Please hear me loud and clear: sending these migrants back into border towns is wrong. It’s nothing short of refoulement. “Migrant Protection” doesn’t mean ordering vulnerable peoples back into areas with the same State Department security status as Yemen and Afghanistan. In most cases, I play my politics close to the center and close to the vest, but this is not one of them. The Trump administration is being cruel, in-humane, and unAmerican in border policy. I love my country, right or wrong, and right now, we’re Wrong.
So, in an odd twist of irony, my goal as a volunteer was to get people detained, because they were safer in US holding cells than in Juarez. The long-shot plan went like this: the local lawyer screened out half the intakes before sending them to the US. HIAS had three immigration lawyers on staff, all of whom had been learning on the job. They picked out the intakes who had a chance. Then came court dates and a test of credible fear, not directly through a judge, but through a border patrol office of interpreters. If they made it through all that, they were removed from MPP and sent to a detention center in the US. From there, they could apply for asylum.
About one in six of our cases would be removed from MPP.
Then the barriers got higher. Texas was still rejecting 96 percent of asylum claims, and while I was there, the governor moved to block all refugee resettlement. Arizona and New Mexico were in similar moods. If you’re rejected, you’re deported, and not necessarily to your own country. (The Trump administration started quietly sending a small number of Mexicans to Guatemala in late fall.) Migrants who had family in New York and Chicago stood a better chance. They could take their cases North where rejection rates were closer to fifty-fifty.
Chances for actual asylum with our help? More like one in thirty.
Why? Because the US holds a high bar for credible fear. You must have taken flight from “persecution”, which means you have to demonstrate your state government was targeting you OR could not protect you within their territory. That’s extremely hard to prove. You need copies of police reports, both from your country and from Mexican authorities, even if they were the ones coming after you. (Don’t put it past an officer in a corrupt system not to kidnap or extort you.)
We in the US went from accepting 110,000 refugees under Obama to 18,000 under Trump, and what’s left of our legal system has been a joke. The problem is that most people leaving the Northern Triangle weren’t fleeing their state, they were fleeing what the states couldn’t control: gangs, vigilante groups, and organized criminal circuits.
One lawyer told me that the five immigration judges in El Paso salivated to hear the words “domestic violence” and “gang-violence”, because it meant they could throw out that case and be done with it. It didn’t qualify as “persecution” by the state unless that person was part of a marginalized or vulnerable group (ethnic, LGBT, etc). For this reason, the few cases this lawyer had succeeded with were Cubans and Venezuelans fleeing their governments, even though they only made up 18 percent of migrant flows.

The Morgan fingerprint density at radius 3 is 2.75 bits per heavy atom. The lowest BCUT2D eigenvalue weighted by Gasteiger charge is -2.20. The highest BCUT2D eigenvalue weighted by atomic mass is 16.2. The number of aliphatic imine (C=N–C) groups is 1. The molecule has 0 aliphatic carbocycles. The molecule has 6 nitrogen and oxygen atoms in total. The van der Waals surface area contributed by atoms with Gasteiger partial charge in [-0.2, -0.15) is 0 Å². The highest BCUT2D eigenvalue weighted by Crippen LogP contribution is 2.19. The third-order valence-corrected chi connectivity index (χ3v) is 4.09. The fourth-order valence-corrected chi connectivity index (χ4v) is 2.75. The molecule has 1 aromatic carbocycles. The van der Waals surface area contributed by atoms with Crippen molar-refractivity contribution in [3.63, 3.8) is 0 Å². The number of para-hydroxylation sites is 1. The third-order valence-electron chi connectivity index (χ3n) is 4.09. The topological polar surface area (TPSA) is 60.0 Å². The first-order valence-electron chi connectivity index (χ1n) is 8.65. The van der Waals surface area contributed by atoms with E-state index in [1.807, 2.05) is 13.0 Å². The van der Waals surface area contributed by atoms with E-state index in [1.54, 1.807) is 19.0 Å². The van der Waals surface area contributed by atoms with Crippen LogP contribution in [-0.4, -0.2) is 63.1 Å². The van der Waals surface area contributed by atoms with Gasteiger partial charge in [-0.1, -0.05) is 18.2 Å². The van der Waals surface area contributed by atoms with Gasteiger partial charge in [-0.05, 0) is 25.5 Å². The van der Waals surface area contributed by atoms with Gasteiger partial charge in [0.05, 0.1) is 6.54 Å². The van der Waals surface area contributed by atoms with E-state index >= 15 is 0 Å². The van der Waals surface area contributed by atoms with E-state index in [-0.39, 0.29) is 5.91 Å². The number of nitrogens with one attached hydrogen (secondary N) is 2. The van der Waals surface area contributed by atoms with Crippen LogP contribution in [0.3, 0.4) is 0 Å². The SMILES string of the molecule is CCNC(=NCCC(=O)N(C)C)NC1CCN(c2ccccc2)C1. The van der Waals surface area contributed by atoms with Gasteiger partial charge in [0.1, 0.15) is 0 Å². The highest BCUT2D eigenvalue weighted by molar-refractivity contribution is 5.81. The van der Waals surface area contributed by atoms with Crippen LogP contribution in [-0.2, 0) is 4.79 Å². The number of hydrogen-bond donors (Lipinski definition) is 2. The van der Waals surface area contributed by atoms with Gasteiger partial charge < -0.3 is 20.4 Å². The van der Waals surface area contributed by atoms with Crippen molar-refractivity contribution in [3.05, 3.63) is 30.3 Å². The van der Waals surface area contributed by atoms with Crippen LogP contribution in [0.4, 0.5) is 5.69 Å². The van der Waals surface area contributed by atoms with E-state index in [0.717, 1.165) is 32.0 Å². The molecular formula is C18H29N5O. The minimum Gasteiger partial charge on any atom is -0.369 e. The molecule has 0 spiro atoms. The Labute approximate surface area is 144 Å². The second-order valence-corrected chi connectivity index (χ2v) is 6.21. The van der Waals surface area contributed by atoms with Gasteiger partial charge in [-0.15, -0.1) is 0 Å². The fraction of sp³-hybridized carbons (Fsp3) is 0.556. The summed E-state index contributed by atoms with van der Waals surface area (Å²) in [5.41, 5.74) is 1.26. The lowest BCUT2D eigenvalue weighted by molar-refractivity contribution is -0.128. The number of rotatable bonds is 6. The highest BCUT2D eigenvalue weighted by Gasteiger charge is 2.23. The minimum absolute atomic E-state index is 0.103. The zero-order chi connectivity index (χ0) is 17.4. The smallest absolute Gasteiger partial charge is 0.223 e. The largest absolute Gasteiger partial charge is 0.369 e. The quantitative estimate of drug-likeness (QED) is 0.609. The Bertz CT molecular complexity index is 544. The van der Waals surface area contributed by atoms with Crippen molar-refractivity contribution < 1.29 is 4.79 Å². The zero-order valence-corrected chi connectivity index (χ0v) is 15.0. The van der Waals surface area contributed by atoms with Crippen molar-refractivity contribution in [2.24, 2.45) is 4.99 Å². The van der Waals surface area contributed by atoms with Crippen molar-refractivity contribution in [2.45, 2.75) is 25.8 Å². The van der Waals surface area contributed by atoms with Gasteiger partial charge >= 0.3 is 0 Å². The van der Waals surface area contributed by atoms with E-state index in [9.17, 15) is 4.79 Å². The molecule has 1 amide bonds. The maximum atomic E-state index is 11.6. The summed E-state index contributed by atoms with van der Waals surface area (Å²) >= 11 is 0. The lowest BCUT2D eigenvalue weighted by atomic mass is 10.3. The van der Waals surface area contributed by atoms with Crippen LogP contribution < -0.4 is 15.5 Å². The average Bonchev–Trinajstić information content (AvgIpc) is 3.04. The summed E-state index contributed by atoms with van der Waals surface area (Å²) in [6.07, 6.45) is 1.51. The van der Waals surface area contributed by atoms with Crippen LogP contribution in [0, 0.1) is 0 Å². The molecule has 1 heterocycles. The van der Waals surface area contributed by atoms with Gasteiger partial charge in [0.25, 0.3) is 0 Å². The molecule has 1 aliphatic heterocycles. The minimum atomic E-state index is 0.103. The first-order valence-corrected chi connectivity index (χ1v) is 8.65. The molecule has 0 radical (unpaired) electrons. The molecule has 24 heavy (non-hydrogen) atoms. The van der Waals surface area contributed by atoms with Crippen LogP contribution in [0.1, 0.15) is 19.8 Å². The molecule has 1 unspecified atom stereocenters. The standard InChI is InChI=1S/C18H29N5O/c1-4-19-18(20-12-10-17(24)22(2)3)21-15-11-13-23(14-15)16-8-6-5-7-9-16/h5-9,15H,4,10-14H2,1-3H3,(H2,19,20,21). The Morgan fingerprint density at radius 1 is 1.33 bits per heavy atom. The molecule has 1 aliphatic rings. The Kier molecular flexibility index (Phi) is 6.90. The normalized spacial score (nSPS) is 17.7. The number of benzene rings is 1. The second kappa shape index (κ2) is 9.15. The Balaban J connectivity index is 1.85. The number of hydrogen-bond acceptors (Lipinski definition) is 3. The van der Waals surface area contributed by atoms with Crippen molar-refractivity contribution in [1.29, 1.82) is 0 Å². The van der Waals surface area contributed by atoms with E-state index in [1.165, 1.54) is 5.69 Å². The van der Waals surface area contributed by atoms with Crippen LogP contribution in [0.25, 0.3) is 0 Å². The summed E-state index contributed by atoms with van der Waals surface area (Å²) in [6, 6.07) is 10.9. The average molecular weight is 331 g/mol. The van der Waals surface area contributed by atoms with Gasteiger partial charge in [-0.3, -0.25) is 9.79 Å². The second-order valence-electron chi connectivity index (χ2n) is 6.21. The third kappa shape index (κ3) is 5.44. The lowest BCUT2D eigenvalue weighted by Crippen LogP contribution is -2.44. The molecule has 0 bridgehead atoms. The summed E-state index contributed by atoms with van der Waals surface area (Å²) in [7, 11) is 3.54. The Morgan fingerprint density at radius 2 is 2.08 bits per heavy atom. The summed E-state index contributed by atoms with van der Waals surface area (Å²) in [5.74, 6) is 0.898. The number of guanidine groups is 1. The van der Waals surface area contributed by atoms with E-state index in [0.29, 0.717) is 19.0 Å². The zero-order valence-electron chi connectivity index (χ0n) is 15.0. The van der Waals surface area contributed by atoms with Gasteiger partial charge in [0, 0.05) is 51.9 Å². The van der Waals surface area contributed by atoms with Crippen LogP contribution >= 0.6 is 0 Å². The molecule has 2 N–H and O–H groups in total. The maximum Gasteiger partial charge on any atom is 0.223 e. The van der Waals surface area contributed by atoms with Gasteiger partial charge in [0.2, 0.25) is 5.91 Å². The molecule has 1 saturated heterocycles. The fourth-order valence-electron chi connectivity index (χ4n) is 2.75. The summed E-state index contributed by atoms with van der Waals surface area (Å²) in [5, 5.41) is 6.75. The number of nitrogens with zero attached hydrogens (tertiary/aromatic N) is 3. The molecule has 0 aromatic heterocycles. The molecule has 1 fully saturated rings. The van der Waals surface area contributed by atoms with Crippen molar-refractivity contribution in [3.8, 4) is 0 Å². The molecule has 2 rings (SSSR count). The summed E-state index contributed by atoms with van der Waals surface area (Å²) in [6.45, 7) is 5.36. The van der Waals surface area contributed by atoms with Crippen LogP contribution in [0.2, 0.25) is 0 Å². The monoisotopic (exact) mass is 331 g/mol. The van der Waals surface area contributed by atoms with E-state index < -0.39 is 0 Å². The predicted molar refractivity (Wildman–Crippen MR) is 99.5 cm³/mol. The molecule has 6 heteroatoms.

I had a phone screening with an Ecuadorian woman hiding in a border town with her husband and two kids. An ex-husband, turned child rapist, was pursuing their children across international lines. She’d sued for police protection and restraining orders in every location, but I had to explain that her case fit the profile for “domestic violence” and would struggle in court. Before I hung up and passed her paperwork to the lawyer, she asked for a parting thought. My beleaguered mind could only come up with one piece of encouragement:
“Keep running,” I said. The US didn’t want her.
When I left the center each afternoon, I walked back to the bridge. Usually, my head and heart were heaving. Of the estimated 30,000 migrants overwhelming the ad-hoc shelter network in Juarez, my team screened about 50 in two weeks. I interviewed 18. The percentages for each case calculated in my mind like a paper tape calculator.
The waiting line to cross into El Paso started as soon as we stepped onto the bridge. From the far side you could see the silhouette of a mass of people queuing. It could take up to two hours to pass the Mexican military patrol, CBP checkpoint, and customs kiosks, giving us plenty of time to contemplate (unless you owned a sentri or global entry pass, which I was fortunate enough to have.)
My time on the border was short. The winter weather drove people into crowded spaces, creating a water and sanitation hazard. The center was a hub for communicable diseases, and before long, I’d caught the flu. It only put me out for 24 hours, but unlike me, the crises didn’t take a day off. It still hasn’t since I’ve departed.
There’s more to discuss in the realm of geo-politics and humanitarian intervention, and MPP 2.0 is already being beta-tested in El Paso under the names HARP and PACR so some migrants have as little as 30 minutes to get a hold of a lawyer or they’re out. Over 500 people have already been deported in this way. And I didn’t even begin to cover the metering program or IOM’s voluntary return program. But all that’s beyond the scope of this account, and what’s important for you to know is this: these events are still happening, and they are happening on our watch.
Where will our eyes wander, when we’re forced to recount the trauma we’ve left unattended on the US-Mexico border?